Have you ever sat in a cafe sipping a latte gazing across the room at all the other customers wondering who they are, where they’ve come from and what the future might hold? Perhaps you’ve witnessed a demonstrative couple and speculated what the cause of their angst might be; maybe a loving couple sponsors romantic thoughts... or morose ones depending on your mood; and then there’s the body language of a silent pairing that may speak volumes. We imprint our own experiences and desires on anonymous strangers who simply happen to be in the vicinity. If you’re a writer it’s pretty much an occupational hazard.
But what if the targets of your musings knew of the imaginary narrative you were building for them? What if they started to play along, to actually become the alternative versions you conjured? How do you react if your fictional hold becomes so great they come to believe they are the characters in the drama fabricated in your mind? This is the premise for Boise, Idaho, a snappily written 30 minute play produced by Murdoch University’s Black Martini Theatre and directed by first-timer Luke Gratton.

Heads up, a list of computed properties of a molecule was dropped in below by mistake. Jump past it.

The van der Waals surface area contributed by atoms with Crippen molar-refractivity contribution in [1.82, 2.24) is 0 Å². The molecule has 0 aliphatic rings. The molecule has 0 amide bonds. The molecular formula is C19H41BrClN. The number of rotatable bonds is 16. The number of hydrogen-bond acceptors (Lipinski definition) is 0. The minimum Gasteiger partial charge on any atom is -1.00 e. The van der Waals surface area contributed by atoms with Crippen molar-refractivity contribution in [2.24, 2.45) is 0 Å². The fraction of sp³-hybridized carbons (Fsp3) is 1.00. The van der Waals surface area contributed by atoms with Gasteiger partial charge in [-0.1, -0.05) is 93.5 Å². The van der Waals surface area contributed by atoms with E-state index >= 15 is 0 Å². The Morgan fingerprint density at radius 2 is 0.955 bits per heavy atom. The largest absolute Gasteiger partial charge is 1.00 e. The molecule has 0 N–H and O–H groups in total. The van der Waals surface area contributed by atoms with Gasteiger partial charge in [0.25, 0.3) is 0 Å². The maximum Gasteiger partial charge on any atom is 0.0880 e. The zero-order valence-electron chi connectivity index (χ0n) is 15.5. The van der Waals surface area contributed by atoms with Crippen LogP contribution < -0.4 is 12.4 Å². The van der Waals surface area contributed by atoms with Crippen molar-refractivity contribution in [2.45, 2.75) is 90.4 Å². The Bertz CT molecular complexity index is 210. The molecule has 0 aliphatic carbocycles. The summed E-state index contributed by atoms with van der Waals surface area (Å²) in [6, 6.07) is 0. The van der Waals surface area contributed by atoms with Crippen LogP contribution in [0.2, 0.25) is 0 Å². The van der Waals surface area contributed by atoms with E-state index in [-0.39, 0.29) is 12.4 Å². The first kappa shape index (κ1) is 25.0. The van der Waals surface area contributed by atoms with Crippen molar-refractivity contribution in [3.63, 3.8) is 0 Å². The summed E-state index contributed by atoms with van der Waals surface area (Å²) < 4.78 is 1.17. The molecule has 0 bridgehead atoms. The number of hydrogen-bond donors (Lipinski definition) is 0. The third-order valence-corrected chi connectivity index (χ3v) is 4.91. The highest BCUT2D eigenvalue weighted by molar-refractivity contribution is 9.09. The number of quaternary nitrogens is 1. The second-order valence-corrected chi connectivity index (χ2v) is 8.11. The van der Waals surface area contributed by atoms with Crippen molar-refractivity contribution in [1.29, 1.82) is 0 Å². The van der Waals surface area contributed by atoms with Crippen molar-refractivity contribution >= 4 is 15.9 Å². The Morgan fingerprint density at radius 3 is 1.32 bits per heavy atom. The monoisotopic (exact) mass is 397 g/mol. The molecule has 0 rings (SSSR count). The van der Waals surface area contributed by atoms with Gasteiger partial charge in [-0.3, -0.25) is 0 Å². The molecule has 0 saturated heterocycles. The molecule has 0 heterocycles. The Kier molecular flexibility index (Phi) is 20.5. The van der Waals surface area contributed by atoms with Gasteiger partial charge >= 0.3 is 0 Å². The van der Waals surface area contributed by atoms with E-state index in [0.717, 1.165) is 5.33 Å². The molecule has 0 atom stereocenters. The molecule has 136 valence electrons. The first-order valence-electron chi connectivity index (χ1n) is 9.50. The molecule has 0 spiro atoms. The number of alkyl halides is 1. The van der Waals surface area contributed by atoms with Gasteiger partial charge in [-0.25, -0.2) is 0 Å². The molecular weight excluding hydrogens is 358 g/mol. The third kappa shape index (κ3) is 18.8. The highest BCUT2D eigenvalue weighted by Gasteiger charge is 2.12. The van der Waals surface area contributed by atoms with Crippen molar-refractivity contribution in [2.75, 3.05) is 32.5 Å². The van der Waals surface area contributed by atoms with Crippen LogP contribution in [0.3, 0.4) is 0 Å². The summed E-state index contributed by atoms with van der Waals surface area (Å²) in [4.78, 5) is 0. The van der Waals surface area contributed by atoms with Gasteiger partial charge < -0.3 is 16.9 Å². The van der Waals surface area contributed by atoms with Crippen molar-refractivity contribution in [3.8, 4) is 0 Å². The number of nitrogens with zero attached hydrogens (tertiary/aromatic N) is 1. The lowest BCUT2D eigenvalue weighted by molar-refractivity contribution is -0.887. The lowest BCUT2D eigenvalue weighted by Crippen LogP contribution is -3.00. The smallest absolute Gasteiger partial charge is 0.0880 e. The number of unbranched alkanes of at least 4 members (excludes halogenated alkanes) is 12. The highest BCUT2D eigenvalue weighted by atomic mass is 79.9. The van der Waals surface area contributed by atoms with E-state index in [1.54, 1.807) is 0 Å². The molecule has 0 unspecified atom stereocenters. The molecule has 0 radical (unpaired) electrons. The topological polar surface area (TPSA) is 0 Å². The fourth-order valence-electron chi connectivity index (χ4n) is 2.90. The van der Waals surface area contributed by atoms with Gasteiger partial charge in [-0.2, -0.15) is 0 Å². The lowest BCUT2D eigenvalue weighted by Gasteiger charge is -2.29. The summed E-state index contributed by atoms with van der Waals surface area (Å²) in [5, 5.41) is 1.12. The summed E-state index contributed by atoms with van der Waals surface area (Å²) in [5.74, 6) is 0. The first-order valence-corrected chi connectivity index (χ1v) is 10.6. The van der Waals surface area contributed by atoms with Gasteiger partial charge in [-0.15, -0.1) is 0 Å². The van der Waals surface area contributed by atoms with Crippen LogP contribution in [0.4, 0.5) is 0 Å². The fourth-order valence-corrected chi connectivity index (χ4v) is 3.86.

In a cafe that may be in Paris but certainly isn’t in Idaho a man (Hock Edwards) narrates a tale of love, infidelity, and dead rodents using a couple at a nearby table (Launcelot Ronzan and Tijana Simich) as his inspiration. The couple become aware of his verbal ‘big print’ and soon begin to play along until things get out of hand as the salad flies and the dry cleaning bill mounts. Even the waiter (Tay Broadley) is sucked into this surreal mix of reality and fantasy like the Millennium Falcon caught in a tractor beam. It is clever, funny, and well written as a series of distinct sequences unfold.
Edwards is very good as the Narrator. He dominates the early proceedings delighting in the purple prose used to create a fully realised fantasy world that is exaggerated and absurd. He exhibits good comic timing and underplays the funnier lines to great effect... for no apparent reason.
The inevitable change of gears comes mainly through Simich whose character twigs to the conceit and then is the first to embrace it. She plays well off Ronzan as they work through the initial confusion of their new personas to displaying real emotions of hurt and betrayal as the lines become blurred between fantasy and reality.
Ronzan is largely the straight man here until inhabiting his new identity with quite some exuberance leading to a dark climax that is sensibly undercut with a lighter denouement. Along the way there are some surprising moments that give Broadley’s waiter a genuine reason for cleaning up during final bows.
Simply staged and briskly directed to suit the punchy writing this was the equivalent of having a nicely made coffee with a good muffin or piece of cake at your favourite cafe while daydreaming about that intriguing couple in the corner booth. Just, whatever you do, don’t order the soup and salad. Seriously, trust me on this!